TULSA, Okla. — On September 11, 2001, Americans were shaken by the terror attacks in New York City, Pennsylvania, and Washington, D.C. that took the lives of almost 3,000 people.
It's a hard day for many Americans, especially Marlene Diaz.
Diaz worked at Windows of the World, a restaurant on the 106th and 107th floor of building one of the Twin Towers in New York. She was late that morning because her daughter Victory was sick.
“It was a Godsend because I was supposed to be there that morning for a catering job. I had a morning catering job, in the towers," Diaz said. "My daughter got sick, I had to drop her off at my moms.”
Three hours later, Diaz rushed to work and was in the subway train when it happened.
“They stopped our train at 51and Lexington, when I came up from the train station the air was really thick and heavy,” Diaz said.
Diaz lost 71 coworkers and her significant other, who also worked in the towers. Thousands were stranded on Manhattan that day, as all buses, trains, and transportation shut down.
It wasn't until after walking several blocks before she saw a television screen, surrounded by people, that Diaz realized what happened.
“The news channel screens out, I will never forget the words that said Boeing 747 crashed into World Trade Center," Diaz said. "I just froze.”
That moment, she said, all of the energy drained from her body.
“To this day it is just a haunting day because had I made it to work, had I made it anywhere below 14th street, I could’ve died in the subway line, I could’ve died in the towers themselves,” Diaz said. “A lot of people say where was God that day. The hand of God was with many millions of people because, that day, time stood still and their were a lot of people that just didn’t make it to places.”
But that day made her realize she had a purpose. Now she works every day to give back to the veteran community.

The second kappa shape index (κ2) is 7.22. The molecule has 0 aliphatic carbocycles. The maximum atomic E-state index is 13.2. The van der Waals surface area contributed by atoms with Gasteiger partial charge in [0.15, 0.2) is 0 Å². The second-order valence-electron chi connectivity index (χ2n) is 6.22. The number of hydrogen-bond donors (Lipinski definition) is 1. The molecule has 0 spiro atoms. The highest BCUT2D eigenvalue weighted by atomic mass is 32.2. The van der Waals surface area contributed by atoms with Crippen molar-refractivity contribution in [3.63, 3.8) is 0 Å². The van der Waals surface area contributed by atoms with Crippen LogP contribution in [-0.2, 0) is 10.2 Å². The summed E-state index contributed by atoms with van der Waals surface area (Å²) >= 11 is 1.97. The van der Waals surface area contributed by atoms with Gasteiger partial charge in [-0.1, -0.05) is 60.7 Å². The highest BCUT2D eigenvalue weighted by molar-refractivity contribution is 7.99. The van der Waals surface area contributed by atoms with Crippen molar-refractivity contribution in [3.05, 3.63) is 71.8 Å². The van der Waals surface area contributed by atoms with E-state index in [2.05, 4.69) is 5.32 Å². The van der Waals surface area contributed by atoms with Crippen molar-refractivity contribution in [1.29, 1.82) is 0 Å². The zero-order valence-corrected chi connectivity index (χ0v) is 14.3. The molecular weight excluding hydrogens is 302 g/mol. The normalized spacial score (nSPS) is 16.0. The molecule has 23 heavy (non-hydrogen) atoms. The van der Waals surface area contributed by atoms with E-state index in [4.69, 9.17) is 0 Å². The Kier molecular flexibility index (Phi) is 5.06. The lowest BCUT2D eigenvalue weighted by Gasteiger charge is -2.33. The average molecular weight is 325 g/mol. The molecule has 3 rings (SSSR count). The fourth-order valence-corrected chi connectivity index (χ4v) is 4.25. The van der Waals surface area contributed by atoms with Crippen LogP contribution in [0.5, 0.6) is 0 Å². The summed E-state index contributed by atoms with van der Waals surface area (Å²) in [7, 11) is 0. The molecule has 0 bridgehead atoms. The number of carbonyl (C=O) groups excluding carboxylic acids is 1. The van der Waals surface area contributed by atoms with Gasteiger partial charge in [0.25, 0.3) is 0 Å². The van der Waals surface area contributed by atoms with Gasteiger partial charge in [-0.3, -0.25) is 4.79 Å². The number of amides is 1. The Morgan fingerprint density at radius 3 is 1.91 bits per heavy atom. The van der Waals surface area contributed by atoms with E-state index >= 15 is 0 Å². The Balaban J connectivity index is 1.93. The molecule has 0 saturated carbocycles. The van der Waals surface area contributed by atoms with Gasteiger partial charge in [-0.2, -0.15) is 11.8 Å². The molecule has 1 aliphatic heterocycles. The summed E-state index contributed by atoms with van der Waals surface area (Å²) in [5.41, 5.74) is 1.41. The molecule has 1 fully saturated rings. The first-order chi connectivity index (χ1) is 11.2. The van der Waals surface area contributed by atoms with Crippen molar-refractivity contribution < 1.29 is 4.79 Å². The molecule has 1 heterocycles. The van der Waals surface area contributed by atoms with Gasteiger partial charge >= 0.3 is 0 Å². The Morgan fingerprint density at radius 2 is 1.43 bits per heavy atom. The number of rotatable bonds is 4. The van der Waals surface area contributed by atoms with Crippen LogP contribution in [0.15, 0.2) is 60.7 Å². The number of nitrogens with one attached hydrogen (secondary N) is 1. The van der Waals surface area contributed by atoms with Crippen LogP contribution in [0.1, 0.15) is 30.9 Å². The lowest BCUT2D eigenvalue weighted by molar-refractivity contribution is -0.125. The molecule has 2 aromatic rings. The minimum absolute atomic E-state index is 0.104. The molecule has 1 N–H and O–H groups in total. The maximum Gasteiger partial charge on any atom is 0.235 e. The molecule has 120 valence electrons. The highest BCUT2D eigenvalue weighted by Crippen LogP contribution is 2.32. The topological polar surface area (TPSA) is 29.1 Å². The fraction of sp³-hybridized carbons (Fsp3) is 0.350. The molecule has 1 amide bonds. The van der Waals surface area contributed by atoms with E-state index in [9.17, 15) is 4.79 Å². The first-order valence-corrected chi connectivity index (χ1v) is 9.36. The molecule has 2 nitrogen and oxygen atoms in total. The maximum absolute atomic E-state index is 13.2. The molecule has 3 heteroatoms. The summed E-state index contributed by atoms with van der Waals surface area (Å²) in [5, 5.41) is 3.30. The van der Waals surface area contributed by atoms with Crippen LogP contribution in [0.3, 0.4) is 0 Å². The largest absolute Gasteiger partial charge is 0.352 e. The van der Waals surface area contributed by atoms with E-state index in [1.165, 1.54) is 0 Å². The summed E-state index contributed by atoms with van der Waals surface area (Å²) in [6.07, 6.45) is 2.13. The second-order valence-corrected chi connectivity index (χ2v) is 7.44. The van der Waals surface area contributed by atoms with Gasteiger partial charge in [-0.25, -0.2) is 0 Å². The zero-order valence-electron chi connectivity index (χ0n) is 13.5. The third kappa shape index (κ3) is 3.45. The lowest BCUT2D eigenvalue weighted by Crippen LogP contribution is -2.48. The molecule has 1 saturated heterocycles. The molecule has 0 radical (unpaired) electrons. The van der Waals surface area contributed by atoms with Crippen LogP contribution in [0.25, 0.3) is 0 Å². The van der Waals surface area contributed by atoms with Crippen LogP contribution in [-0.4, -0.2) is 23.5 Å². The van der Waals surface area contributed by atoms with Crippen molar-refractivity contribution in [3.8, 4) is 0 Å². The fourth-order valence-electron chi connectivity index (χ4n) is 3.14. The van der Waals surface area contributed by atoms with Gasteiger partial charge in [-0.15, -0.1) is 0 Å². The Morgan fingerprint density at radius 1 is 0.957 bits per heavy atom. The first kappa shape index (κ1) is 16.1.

“Cycling became this wonderful therapeutic tool for me, its something that just brings my mind and body into a peaceful place,” Diaz said.
Diaz started a group where veterans get together monthly and ride bikes around Muskogee.
“9/11 is such a negative memory," Diaz said. "Let’s do something positive with 9/11, lets start something good.”
That group is now more like family, leaning on each other for more than support.
“It’s more than just riding, it brings veterans together, it brings that camaraderie that sometimes we loose when we leave a unit. We laugh, we giggle, we cut up, most important it brings that togetherness,” Diaz said.
2 Works for You spoke with two of the veterans, Steven Grahms and James Brown.
They said 22 veterans commit suicide everyday, and they understand why. Without Diaz creating this group, they don't know where they would be.
“Those four walls will close in on you if you don’t get outside and get a little sun on you,” Grahms said. Brown agreed.
“Joking and laughing, cutting up, riding through town, we go wherever we want, we ride as far as we want, and if we don’t wanna ride far we just say we’re ready to go back,” Brown said.
They are grateful for the family they've built together.
“Military folks have a comradely that the average citizen doesn’t have,” Brown said.
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